Energy Waste: How Our Constant Online Presence Increases Our Carbon Footprint

Internet companies portray themselves as the forward thinking problem solvers of today and tomorrow. However, it is disconcerting that these bright minds of our day are still ignoring the age-old problem of energy waste. For many, this comes as a surprise because these companies deal in the virtual realm – or so the system has led us to believe.

In reality, the internet comes from the physical world and our data is stored in servers. In order to instantly access information the servers must be running at all times even if not computing. On average, only 6 to 12% of this power is utilized to perform computations. Additionally, cooling systems and back up generators that keep these systems running at all times add to pollution even when unused. These data centers are taking in enough power for a medium sized town, yet waste 90% or more of the power that they pull off the grid.

The root of this problem is the culture we have created that revolves around the notion that failure is unacceptable and instantaneous information is a God-given right. Consumers are outraged if anything goes wrong and companies fire those at fault without a second thought. The language of the industry is also misleading. As consumers words like “virtual” and “cloud” lead us to believe that our actions have little effect on the physical world. However, information is stored in reality and technology, and despite exponential improvements we have not kept up.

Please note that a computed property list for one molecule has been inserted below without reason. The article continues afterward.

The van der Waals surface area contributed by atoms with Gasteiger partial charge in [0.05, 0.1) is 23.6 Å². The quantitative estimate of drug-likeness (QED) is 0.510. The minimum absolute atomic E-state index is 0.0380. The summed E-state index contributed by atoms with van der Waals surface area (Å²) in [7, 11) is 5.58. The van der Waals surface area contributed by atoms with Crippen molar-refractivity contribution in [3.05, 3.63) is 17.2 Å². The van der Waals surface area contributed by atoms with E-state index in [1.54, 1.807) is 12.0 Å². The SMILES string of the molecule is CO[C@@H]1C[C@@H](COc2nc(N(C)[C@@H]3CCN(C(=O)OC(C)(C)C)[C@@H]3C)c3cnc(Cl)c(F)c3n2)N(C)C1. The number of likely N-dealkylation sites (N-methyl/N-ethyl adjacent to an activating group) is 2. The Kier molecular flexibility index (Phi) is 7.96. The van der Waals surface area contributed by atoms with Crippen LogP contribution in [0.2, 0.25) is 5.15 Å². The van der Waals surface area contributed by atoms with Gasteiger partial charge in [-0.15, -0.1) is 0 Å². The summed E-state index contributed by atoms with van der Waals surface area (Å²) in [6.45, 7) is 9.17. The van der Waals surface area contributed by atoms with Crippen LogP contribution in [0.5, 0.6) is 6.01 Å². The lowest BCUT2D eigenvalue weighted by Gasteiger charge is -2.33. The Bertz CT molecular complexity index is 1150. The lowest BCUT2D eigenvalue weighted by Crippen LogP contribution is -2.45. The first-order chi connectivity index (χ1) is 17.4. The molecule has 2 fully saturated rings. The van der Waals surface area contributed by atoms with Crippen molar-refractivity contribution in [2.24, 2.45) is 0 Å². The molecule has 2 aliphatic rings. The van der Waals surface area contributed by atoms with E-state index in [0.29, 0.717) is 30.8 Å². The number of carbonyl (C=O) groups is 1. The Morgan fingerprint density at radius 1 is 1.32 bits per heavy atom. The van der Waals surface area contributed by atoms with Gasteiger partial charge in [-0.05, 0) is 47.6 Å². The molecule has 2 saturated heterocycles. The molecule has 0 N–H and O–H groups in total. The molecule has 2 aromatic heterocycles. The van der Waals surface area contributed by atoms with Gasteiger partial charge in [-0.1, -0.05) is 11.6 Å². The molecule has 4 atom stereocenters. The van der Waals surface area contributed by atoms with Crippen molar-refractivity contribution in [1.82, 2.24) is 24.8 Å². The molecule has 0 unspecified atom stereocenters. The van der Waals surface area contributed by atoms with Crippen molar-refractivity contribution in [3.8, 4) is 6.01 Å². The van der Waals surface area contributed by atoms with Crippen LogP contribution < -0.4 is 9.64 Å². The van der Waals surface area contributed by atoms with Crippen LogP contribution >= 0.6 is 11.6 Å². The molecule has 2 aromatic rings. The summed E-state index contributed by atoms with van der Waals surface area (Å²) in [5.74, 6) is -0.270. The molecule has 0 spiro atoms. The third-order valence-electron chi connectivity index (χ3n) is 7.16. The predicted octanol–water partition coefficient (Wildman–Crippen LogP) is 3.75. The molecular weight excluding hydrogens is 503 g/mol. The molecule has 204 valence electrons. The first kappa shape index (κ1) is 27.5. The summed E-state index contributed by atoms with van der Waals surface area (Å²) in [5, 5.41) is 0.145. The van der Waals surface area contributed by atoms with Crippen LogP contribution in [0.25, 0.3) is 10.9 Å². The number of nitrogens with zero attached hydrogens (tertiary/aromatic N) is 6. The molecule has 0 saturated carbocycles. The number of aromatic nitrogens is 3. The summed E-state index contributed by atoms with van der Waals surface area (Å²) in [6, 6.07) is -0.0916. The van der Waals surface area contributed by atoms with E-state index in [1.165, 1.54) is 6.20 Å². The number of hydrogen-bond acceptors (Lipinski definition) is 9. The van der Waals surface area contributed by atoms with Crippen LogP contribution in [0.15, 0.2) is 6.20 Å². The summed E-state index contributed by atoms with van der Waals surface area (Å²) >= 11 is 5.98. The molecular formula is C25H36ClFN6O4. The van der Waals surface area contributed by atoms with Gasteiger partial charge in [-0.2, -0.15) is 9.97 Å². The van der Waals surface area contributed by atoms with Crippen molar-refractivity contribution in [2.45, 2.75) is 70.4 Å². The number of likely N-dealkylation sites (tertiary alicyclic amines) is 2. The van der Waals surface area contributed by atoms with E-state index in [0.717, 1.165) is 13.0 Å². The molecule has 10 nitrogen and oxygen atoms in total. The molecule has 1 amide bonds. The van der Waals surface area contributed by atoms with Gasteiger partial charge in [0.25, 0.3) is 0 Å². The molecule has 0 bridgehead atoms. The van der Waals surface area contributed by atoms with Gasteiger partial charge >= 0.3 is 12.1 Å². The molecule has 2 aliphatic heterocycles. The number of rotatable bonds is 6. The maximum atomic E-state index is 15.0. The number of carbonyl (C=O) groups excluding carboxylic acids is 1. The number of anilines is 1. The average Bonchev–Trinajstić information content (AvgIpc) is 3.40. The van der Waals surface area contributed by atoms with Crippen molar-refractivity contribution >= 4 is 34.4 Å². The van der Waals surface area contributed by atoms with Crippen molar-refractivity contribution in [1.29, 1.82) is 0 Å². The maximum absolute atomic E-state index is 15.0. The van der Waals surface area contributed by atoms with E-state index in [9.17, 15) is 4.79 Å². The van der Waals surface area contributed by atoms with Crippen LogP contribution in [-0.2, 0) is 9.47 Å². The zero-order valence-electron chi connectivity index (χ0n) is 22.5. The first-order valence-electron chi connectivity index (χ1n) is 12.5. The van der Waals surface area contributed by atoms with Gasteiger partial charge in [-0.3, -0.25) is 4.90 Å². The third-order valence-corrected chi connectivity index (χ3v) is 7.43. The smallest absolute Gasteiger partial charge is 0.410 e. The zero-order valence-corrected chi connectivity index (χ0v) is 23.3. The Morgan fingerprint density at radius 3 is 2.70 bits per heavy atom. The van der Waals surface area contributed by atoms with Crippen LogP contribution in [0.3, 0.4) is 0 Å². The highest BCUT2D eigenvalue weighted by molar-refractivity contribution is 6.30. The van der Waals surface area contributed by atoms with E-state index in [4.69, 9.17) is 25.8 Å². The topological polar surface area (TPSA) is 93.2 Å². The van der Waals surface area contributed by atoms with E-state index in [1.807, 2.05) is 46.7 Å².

This issue is particularly alarming considering the nature of the industry. This business is young and has seen a staggering growth rate of data centers. From 1998 to 2010, federal government almost quintupled its data centers, the numbers of which increased from 432 to 2,094. It is likely that large corporations such as Facebook and Google probably have an even higher rate. Right now, the ill effects of this system have yet to be felt because the industry is new, despite already using 2% of the country’s energy per year. However, the high growth rate of data centers with inefficiency of this scale will create large problems in the near future.

The good news is that data centers and people have the potential to be more efficient. Smarter software that efficiently queues jobs, technologies that automatically reduce power consumption of unused servers, and new methods such as virtualization offer technology options that can make data centers more efficient. Smarter server design geared to reduce the amount of energy, coolants, and pollutants needed is an approach pioneered by companies such as Google. However, this is also a cultural matter. Our attitude toward technology created this problem and improving people is as much a part of the solution as improving technology. Companies must realize that this system, while profitable, is not sustainable. A culture of fear among workers does not fit the image of these companies and is something they must strive to change. While these businesses are young, they should focus on creating a system today that reduces their impact on the environment and establishes a sustainable, yet profitable, way to store data for tomorrow. 

Consumers too can have an impact by demanding efficient methods and deleting unnecessary information. Deleting old emails, photos, and online files is just one way to reduce the amount of information stored. Often people, myself included, have multiple emails, in which useless information just piles up, without realizing the environmental impact. It may seem small but when added up the amount of storage is tremendous and deleting mail from these accounts can reduce the stress put on data centers. And believe me, it’s pretty fun to delete 3,469 emails. 

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Max Zimmerman

I am a student at Cornell University studying economics and Asian studies.

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